Lesson number 2: There’s a number of reasons people hire professionals to build things and if you attempt to build a chicken palace all by yourself, you’re going to discover every one. 

While construction was ongoing, I built a small, temporary chicken run for the chicks so they could enjoy the weather outside, as well as do most of their daytime pooping someplace other than my bathroom. Lessons 3 and 4: chicks grow, and they grow big enough really quickly to decide there’s no reason why they have to stay inside a kid’s wading pool all the time; and chicks poop. A lot. They are poop machines, in fact.

Lesson number 6 is that they call it chicken wire, but it’s not suitable for keeping chickens. If you have some, check out Pinterest for ideas on how to use it (unless you’re like me and you think you can do things you can’t, in which case your Pinterest project will never look like the original).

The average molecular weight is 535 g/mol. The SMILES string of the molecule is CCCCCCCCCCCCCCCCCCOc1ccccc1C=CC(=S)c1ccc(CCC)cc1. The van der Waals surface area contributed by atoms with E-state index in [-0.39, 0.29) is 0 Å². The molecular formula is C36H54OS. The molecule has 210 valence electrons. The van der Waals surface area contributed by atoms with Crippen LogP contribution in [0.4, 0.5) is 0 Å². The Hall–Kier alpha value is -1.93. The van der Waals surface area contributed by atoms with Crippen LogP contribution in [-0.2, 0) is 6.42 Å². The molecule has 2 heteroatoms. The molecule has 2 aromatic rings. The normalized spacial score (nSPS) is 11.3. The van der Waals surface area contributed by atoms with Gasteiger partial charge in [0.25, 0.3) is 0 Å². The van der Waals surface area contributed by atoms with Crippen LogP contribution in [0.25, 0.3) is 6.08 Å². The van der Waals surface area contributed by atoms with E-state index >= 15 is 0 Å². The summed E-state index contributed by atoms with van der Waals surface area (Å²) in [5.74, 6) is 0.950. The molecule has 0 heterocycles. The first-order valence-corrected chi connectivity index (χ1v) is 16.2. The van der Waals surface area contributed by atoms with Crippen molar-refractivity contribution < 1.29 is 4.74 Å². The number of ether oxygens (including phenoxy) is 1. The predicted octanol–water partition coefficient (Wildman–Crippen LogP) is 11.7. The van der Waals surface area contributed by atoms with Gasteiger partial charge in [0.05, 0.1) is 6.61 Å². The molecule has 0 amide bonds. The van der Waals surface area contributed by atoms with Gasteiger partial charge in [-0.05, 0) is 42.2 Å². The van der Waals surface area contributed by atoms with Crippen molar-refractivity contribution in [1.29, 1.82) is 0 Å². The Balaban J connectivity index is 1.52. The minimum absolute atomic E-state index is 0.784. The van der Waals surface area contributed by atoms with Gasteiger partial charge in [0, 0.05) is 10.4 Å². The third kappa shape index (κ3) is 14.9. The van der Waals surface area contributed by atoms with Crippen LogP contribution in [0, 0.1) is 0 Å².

I used chicken wire as the roof to a chicken tunnel made of concrete blocks, and when a visitor to the area brought their dog and let it loose, the dog had no problem tearing the chicken wire apart. He killed seven chickens before I could run him off, including all three of the original survivors. Yes, my chickens die in sevens.

If you need to protect your chickens from critters (and yes, you do need to do this), don’t buy chicken wire. The fencing of choice is galvanized welded wire. If your chickens are small enough to get through the wire, you could reinforce it with chicken wire or with netting.

At this point, the coop is finished and the three remaining girls are quite happy with their new digs. I am quite happy to have my bathroom back as well, and am building a brooder inside the coop for the new chicks I have on order. The summer is spread out before me, with enough time before school starts to fit in another project or two. But the next project wont’ be quite so tall.

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Landon Otis

Tagged as:

Politically Incorrect, chickens, chicken coop